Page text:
“Every penny we bring in from philanthropy is leveraged extensively,” Mills said. Support from donors is enabling Knight cancer researchers to generate the preliminary findings they need to successfully compete for federal grants. Philanthropy is also essential for recruiting world-class talent. For example, Wayne and Julie Drinkward donated $2.5 million to establish an endowed chair in precision oncology, which helped make it possible to recruit Mills from MD Anderson Cancer Center. Support from donors is also extending the reach of research already funded by federal grants. A portfolio of philanthropic and federal support is helping the Knight Cancer Institute attract companies in the pharmaceutical and diagnostics industries for the collaborations needed to make discoveries available to patients.

“Every penny we bring in from philanthropy is leveraged extensively,” Mills said.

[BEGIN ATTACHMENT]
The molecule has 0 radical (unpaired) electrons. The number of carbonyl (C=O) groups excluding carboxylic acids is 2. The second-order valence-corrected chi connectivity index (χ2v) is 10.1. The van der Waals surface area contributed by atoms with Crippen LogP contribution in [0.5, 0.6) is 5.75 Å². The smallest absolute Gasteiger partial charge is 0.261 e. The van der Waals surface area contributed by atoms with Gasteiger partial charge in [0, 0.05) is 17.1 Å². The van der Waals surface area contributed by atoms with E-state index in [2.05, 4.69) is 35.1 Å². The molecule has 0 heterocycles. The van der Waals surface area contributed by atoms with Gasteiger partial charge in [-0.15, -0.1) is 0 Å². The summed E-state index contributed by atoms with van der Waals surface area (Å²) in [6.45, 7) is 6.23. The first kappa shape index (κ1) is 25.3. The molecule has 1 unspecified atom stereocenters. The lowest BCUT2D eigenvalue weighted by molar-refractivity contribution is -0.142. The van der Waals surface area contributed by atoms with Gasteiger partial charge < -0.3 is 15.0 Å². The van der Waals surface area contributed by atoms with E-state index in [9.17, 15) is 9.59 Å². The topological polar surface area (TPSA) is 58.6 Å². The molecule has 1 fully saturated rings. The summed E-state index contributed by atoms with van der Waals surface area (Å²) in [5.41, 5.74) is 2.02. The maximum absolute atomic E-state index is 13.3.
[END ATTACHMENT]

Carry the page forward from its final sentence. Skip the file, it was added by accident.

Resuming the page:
“We are developing a public-private-industry collaboration that allows us to do things that we couldn’t do otherwise,” Mills said.

Cancer medicine is beginning a new chapter. Already, targeted therapy drugs and immune therapies are helping patients with cancers for which there were no effective treatments 10 years ago. The amount of work left to do is enormous, but the pace is accelerating. To imagine the progress, think in terms of compound interest, Mills said. Compound interest grows slowly at first, then starts to balloon.

There are powerful results coming out of the Knight Cancer Institute today. But wait until you see what’s happening during the next five to 10 years, Mills said. “We are going to see wonderful things.”

Category: Cancer